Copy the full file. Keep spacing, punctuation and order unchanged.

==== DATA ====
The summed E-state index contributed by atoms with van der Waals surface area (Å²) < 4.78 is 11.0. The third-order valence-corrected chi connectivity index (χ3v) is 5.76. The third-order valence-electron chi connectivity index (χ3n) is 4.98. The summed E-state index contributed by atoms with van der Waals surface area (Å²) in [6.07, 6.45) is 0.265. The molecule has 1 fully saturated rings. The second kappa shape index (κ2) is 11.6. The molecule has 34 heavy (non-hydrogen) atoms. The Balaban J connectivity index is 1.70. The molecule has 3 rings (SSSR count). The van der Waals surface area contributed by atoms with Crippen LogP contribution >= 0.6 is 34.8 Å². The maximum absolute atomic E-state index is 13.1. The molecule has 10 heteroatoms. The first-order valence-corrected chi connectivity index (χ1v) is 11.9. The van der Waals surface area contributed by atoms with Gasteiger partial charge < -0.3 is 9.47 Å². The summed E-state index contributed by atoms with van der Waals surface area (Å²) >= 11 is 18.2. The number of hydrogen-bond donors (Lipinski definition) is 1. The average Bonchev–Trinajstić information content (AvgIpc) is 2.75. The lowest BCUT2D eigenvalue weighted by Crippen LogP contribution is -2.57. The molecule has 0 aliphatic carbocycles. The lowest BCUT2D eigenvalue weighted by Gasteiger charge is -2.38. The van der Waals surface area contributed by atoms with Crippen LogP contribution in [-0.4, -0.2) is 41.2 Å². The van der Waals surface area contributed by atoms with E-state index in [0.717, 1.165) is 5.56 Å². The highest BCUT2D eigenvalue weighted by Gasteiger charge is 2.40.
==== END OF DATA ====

The summed E-state index contributed by atoms with van der Waals surface area (Å²) < 4.78 is 11.0. The third-order valence-corrected chi connectivity index (χ3v) is 5.76. The third-order valence-electron chi connectivity index (χ3n) is 4.98. The summed E-state index contributed by atoms with van der Waals surface area (Å²) in [6.07, 6.45) is 0.265. The molecule has 1 fully saturated rings. The second kappa shape index (κ2) is 11.6. The molecule has 34 heavy (non-hydrogen) atoms. The Balaban J connectivity index is 1.70. The molecule has 3 rings (SSSR count). The van der Waals surface area contributed by atoms with Crippen LogP contribution >= 0.6 is 34.8 Å². The maximum absolute atomic E-state index is 13.1. The molecule has 10 heteroatoms. The first-order valence-corrected chi connectivity index (χ1v) is 11.9. The van der Waals surface area contributed by atoms with Gasteiger partial charge < -0.3 is 9.47 Å². The summed E-state index contributed by atoms with van der Waals surface area (Å²) >= 11 is 18.2. The number of hydrogen-bond donors (Lipinski definition) is 1. The average Bonchev–Trinajstić information content (AvgIpc) is 2.75. The lowest BCUT2D eigenvalue weighted by Crippen LogP contribution is -2.57. The molecule has 0 aliphatic carbocycles. The lowest BCUT2D eigenvalue weighted by Gasteiger charge is -2.38. The van der Waals surface area contributed by atoms with Crippen LogP contribution in [-0.4, -0.2) is 41.2 Å². The van der Waals surface area contributed by atoms with E-state index in [0.717, 1.165) is 5.56 Å². The highest BCUT2D eigenvalue weighted by Gasteiger charge is 2.40.